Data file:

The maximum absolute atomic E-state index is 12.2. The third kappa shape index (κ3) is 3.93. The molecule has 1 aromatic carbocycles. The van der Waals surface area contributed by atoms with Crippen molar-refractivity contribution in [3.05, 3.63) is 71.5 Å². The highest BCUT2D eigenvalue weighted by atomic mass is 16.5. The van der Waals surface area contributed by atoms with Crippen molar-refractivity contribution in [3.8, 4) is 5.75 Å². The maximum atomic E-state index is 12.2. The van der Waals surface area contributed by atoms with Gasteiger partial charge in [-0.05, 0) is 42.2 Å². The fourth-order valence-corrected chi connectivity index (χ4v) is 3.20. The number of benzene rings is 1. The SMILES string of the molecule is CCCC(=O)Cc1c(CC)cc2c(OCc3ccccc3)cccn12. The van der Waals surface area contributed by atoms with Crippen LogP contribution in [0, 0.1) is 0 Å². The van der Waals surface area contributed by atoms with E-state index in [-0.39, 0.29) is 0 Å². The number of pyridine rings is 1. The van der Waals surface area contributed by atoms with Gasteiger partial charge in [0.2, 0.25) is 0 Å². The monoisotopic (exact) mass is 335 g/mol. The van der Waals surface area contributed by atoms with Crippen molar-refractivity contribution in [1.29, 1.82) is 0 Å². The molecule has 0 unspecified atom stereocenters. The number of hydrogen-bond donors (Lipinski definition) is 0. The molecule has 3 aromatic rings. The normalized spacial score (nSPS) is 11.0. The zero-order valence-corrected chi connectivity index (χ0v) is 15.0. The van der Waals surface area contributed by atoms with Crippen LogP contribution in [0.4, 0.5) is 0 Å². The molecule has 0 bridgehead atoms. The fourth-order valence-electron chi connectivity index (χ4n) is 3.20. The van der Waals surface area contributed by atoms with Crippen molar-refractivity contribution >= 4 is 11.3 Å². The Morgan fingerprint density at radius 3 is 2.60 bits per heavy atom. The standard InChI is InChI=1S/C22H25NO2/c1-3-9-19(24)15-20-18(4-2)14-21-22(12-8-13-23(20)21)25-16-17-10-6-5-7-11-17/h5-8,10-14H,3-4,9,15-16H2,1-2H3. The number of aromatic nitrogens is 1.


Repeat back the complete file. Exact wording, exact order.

The maximum absolute atomic E-state index is 12.2. The third kappa shape index (κ3) is 3.93. The molecule has 1 aromatic carbocycles. The van der Waals surface area contributed by atoms with Crippen molar-refractivity contribution in [3.05, 3.63) is 71.5 Å². The highest BCUT2D eigenvalue weighted by atomic mass is 16.5. The van der Waals surface area contributed by atoms with Crippen molar-refractivity contribution in [3.8, 4) is 5.75 Å². The maximum atomic E-state index is 12.2. The van der Waals surface area contributed by atoms with Gasteiger partial charge in [-0.05, 0) is 42.2 Å². The fourth-order valence-corrected chi connectivity index (χ4v) is 3.20. The number of benzene rings is 1. The SMILES string of the molecule is CCCC(=O)Cc1c(CC)cc2c(OCc3ccccc3)cccn12. The van der Waals surface area contributed by atoms with Crippen LogP contribution in [0, 0.1) is 0 Å². The van der Waals surface area contributed by atoms with E-state index in [-0.39, 0.29) is 0 Å². The number of pyridine rings is 1. The van der Waals surface area contributed by atoms with Gasteiger partial charge in [0.2, 0.25) is 0 Å². The monoisotopic (exact) mass is 335 g/mol. The van der Waals surface area contributed by atoms with Crippen molar-refractivity contribution in [1.29, 1.82) is 0 Å². The molecule has 0 unspecified atom stereocenters. The number of hydrogen-bond donors (Lipinski definition) is 0. The molecule has 3 aromatic rings. The normalized spacial score (nSPS) is 11.0. The zero-order valence-corrected chi connectivity index (χ0v) is 15.0. The van der Waals surface area contributed by atoms with Crippen LogP contribution in [0.4, 0.5) is 0 Å². The molecule has 0 bridgehead atoms. The fourth-order valence-electron chi connectivity index (χ4n) is 3.20. The van der Waals surface area contributed by atoms with Crippen molar-refractivity contribution >= 4 is 11.3 Å². The Morgan fingerprint density at radius 3 is 2.60 bits per heavy atom. The standard InChI is InChI=1S/C22H25NO2/c1-3-9-19(24)15-20-18(4-2)14-21-22(12-8-13-23(20)21)25-16-17-10-6-5-7-11-17/h5-8,10-14H,3-4,9,15-16H2,1-2H3. The number of aromatic nitrogens is 1.